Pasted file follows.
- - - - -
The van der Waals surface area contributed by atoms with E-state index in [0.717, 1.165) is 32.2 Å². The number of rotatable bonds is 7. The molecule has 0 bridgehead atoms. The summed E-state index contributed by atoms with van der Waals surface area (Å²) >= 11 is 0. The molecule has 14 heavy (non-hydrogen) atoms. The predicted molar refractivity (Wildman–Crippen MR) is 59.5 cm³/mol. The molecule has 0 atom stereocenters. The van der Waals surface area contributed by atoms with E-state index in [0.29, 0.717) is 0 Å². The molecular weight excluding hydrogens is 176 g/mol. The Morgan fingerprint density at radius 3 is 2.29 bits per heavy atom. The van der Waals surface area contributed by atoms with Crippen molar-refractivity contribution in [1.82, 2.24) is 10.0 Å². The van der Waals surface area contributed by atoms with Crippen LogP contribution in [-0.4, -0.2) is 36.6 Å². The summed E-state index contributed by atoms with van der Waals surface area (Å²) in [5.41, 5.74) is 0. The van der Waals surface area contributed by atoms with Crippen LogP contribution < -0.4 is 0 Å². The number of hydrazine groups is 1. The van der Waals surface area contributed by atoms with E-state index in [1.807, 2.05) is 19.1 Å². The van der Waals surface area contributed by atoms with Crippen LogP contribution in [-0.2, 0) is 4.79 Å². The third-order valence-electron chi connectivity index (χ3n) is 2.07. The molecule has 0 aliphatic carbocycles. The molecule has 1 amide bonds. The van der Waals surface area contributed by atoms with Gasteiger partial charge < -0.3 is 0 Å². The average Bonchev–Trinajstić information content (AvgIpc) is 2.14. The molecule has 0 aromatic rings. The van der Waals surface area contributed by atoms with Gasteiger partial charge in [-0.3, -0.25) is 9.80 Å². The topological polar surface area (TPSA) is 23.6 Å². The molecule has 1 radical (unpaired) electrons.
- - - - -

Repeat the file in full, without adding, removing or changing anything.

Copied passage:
The van der Waals surface area contributed by atoms with E-state index in [0.717, 1.165) is 32.2 Å². The number of rotatable bonds is 7. The molecule has 0 bridgehead atoms. The summed E-state index contributed by atoms with van der Waals surface area (Å²) >= 11 is 0. The molecule has 14 heavy (non-hydrogen) atoms. The predicted molar refractivity (Wildman–Crippen MR) is 59.5 cm³/mol. The molecule has 0 atom stereocenters. The van der Waals surface area contributed by atoms with E-state index in [0.29, 0.717) is 0 Å². The molecular weight excluding hydrogens is 176 g/mol. The Morgan fingerprint density at radius 3 is 2.29 bits per heavy atom. The van der Waals surface area contributed by atoms with Crippen molar-refractivity contribution in [1.82, 2.24) is 10.0 Å². The van der Waals surface area contributed by atoms with Crippen LogP contribution in [-0.4, -0.2) is 36.6 Å². The summed E-state index contributed by atoms with van der Waals surface area (Å²) in [5.41, 5.74) is 0. The van der Waals surface area contributed by atoms with Crippen LogP contribution < -0.4 is 0 Å². The number of hydrazine groups is 1. The van der Waals surface area contributed by atoms with E-state index in [1.807, 2.05) is 19.1 Å². The van der Waals surface area contributed by atoms with Crippen LogP contribution in [-0.2, 0) is 4.79 Å². The third-order valence-electron chi connectivity index (χ3n) is 2.07. The molecule has 0 aliphatic carbocycles. The molecule has 1 amide bonds. The van der Waals surface area contributed by atoms with Gasteiger partial charge < -0.3 is 0 Å². The average Bonchev–Trinajstić information content (AvgIpc) is 2.14. The molecule has 0 aromatic rings. The van der Waals surface area contributed by atoms with Gasteiger partial charge in [-0.3, -0.25) is 9.80 Å². The topological polar surface area (TPSA) is 23.6 Å². The molecule has 1 radical (unpaired) electrons.